Don’t let the homemade dressing, roasted turkey and pumpkin pie get you off balance this Thanksgiving season. Instead, stuff the family with lots of fruits and vegetables and go light on the desserts, gravy and mashed potatoes. Plan to eat smaller portions this Thanksgiving, taking time to savor the flavors while you enjoy time with family.
“You can enjoy holiday goodies and still manage your weight by following a flexible meal plan and counting your carbohydrates,” says Gail Bubel, RN, CDE, Medical Home Care Navigator and Diabetes Education Coordinator for Methodist Mansfield Medical Center. “There are no forbidden foods if you count them as part of your total carbohydrates.”
People should also watch the portions they eat and eat in moderation throughout the day.
“Prepare traditional recipes without sugar by substituting alternative ingredients like sweet apples, orange juice or sugar alternatives,” she recommends. “You may also want to bring a lower fat or sugar-free dessert for sharing with others to help you stay balanced.”
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“We encourage people to reduce their risk of developing diabetes or other health issues like GERD [Gastroesophageal Reflux Disease] by adopting a healthy, nutritious program,” says Dr. Melissa Gerdes, a family medicine physician on the medical staff at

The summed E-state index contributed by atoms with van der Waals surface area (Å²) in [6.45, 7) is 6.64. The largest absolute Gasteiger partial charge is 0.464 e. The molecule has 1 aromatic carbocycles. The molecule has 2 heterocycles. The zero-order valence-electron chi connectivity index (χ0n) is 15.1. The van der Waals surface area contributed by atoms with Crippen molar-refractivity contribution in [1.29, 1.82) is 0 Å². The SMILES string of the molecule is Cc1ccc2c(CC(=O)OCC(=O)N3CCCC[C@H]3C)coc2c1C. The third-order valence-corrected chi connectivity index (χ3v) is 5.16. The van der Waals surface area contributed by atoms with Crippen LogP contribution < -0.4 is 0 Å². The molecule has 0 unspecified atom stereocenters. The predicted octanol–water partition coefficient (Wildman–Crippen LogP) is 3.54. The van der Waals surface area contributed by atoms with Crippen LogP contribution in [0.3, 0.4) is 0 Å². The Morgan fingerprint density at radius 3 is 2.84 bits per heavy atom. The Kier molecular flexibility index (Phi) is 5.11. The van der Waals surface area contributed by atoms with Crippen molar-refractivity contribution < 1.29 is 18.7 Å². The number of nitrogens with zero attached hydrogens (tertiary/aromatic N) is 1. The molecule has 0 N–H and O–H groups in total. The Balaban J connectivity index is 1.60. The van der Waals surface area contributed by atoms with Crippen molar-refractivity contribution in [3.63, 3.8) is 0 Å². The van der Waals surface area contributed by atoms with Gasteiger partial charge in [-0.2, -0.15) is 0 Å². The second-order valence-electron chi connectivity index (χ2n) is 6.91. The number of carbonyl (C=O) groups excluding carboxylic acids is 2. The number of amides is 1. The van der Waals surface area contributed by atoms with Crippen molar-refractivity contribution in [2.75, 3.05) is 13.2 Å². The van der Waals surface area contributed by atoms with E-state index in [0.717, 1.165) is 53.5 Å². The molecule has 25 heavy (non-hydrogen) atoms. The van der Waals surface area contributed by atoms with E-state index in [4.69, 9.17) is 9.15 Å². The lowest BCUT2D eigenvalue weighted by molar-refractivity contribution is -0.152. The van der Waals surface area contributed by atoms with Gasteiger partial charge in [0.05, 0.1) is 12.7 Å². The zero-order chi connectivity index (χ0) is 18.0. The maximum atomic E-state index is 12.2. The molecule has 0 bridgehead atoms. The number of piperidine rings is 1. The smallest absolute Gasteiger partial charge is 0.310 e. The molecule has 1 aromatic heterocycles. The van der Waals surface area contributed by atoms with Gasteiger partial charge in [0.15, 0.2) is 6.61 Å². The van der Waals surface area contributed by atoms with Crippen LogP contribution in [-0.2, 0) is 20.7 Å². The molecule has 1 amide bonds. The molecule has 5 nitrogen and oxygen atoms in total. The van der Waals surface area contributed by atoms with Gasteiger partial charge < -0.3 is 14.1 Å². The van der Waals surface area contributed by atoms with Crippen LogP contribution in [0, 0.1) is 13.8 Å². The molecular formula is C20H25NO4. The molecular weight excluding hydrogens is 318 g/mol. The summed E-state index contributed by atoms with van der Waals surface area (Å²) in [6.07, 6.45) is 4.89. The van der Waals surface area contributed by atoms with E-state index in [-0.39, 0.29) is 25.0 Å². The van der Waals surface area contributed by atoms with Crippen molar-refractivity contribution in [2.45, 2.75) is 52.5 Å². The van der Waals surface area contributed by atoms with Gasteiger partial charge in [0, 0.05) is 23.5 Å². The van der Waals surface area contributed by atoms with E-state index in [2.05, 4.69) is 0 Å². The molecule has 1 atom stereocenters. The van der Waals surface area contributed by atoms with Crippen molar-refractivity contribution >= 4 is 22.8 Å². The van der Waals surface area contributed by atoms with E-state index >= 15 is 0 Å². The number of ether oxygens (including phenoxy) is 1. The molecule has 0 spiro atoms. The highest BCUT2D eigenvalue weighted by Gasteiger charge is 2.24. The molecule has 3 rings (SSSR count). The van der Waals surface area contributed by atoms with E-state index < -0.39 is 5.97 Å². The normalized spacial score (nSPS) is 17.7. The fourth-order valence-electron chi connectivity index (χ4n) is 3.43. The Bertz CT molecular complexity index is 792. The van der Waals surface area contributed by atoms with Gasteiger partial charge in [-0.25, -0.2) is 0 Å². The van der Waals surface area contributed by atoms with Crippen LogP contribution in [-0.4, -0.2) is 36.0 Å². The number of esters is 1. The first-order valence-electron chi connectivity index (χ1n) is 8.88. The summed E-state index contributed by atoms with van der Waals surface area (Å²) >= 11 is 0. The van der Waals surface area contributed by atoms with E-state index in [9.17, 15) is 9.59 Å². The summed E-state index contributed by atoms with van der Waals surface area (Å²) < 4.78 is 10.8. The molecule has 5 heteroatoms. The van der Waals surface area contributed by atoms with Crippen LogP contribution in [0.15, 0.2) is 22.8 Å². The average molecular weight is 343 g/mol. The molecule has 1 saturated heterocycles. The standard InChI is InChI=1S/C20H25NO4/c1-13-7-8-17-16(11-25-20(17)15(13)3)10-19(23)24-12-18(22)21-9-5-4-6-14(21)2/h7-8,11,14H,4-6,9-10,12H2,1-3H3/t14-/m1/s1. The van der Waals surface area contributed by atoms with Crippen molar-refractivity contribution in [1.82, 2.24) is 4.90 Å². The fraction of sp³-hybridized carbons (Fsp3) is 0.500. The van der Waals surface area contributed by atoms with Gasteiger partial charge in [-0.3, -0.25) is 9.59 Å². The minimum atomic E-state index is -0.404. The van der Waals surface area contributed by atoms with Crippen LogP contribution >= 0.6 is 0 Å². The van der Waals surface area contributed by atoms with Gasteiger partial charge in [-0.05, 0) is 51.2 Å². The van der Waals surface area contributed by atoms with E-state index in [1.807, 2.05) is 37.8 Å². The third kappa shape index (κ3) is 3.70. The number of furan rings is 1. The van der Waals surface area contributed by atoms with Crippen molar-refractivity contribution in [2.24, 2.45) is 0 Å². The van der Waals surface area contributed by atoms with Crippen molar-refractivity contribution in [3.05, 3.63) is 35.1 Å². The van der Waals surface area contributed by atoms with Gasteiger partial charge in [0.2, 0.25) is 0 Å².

Methodist Mansfield. “And if you have diabetes, controlling your blood glucose, blood pressure, cholesterol and diet can prevent or delay complications of the disease.
“It is very important to get as much exercise as possible so that you are helping your body with the goodies that are around during the holidays,” Gerdes continues. “Go out and walk, and increase your physical activity to really help yourself.”
One reason diabetes has become so prevalent is that the typical American diet is high in fat and carbohydrates. When combined with lack of exercise, these habits become strong risk factors that cause many adults to develop type 2 diabetes.
Current figures show that adults in the United States with diabetes are on the rise, and it is thought that one-third of those may have the disease without knowing it, according to the National Institute of Health. In addition, about one out of every four adults has what’s called prediabetes.
It may start out as too much sugar, but there are serious consequences of raised blood glucose, especially when accompanied by other issues such as high blood pressure and cholesterol. Diabetes is also a risk factor for other conditions such as cardiac disease and stroke.
People with diabetes have high levels of glucose, or sugar, in their blood because their bodies have issues using or producing insulin. A new diabetes support program is now offered at Methodist Mansfield that helps educate patients on how to manage the disease. The program is free and offered on the second Thursday of the month from 7-8 p.m. inside classroom C by the Mansfield Café.
Managing your dietary habits is a lifelong commitment. But if you embrace the challenge, you’ll not only feel better and have more energy, you’ll make an important investment in your health.